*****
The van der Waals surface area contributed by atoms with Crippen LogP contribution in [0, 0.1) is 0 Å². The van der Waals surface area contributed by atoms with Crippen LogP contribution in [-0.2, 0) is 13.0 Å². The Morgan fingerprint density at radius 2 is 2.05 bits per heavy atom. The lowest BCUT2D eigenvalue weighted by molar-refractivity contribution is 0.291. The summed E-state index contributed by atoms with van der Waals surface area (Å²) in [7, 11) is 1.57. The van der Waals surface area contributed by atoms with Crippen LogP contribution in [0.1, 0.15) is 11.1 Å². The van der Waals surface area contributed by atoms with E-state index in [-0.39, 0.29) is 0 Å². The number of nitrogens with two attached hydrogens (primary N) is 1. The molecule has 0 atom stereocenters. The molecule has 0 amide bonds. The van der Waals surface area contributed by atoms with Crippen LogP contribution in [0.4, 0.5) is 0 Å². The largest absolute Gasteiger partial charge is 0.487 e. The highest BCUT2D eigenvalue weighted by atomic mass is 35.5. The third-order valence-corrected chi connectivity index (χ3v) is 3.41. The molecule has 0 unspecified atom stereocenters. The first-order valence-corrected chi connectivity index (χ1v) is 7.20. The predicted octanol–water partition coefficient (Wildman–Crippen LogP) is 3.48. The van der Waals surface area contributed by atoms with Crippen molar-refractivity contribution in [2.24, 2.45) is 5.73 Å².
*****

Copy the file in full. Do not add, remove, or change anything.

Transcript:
The van der Waals surface area contributed by atoms with Crippen LogP contribution in [0, 0.1) is 0 Å². The van der Waals surface area contributed by atoms with Crippen LogP contribution in [-0.2, 0) is 13.0 Å². The Morgan fingerprint density at radius 2 is 2.05 bits per heavy atom. The lowest BCUT2D eigenvalue weighted by molar-refractivity contribution is 0.291. The summed E-state index contributed by atoms with van der Waals surface area (Å²) in [7, 11) is 1.57. The van der Waals surface area contributed by atoms with Crippen LogP contribution in [0.1, 0.15) is 11.1 Å². The van der Waals surface area contributed by atoms with E-state index in [-0.39, 0.29) is 0 Å². The number of nitrogens with two attached hydrogens (primary N) is 1. The molecule has 0 atom stereocenters. The molecule has 0 amide bonds. The van der Waals surface area contributed by atoms with Crippen LogP contribution in [0.4, 0.5) is 0 Å². The largest absolute Gasteiger partial charge is 0.487 e. The highest BCUT2D eigenvalue weighted by atomic mass is 35.5. The third-order valence-corrected chi connectivity index (χ3v) is 3.41. The molecule has 0 unspecified atom stereocenters. The first-order valence-corrected chi connectivity index (χ1v) is 7.20. The predicted octanol–water partition coefficient (Wildman–Crippen LogP) is 3.48. The van der Waals surface area contributed by atoms with Crippen molar-refractivity contribution in [2.24, 2.45) is 5.73 Å².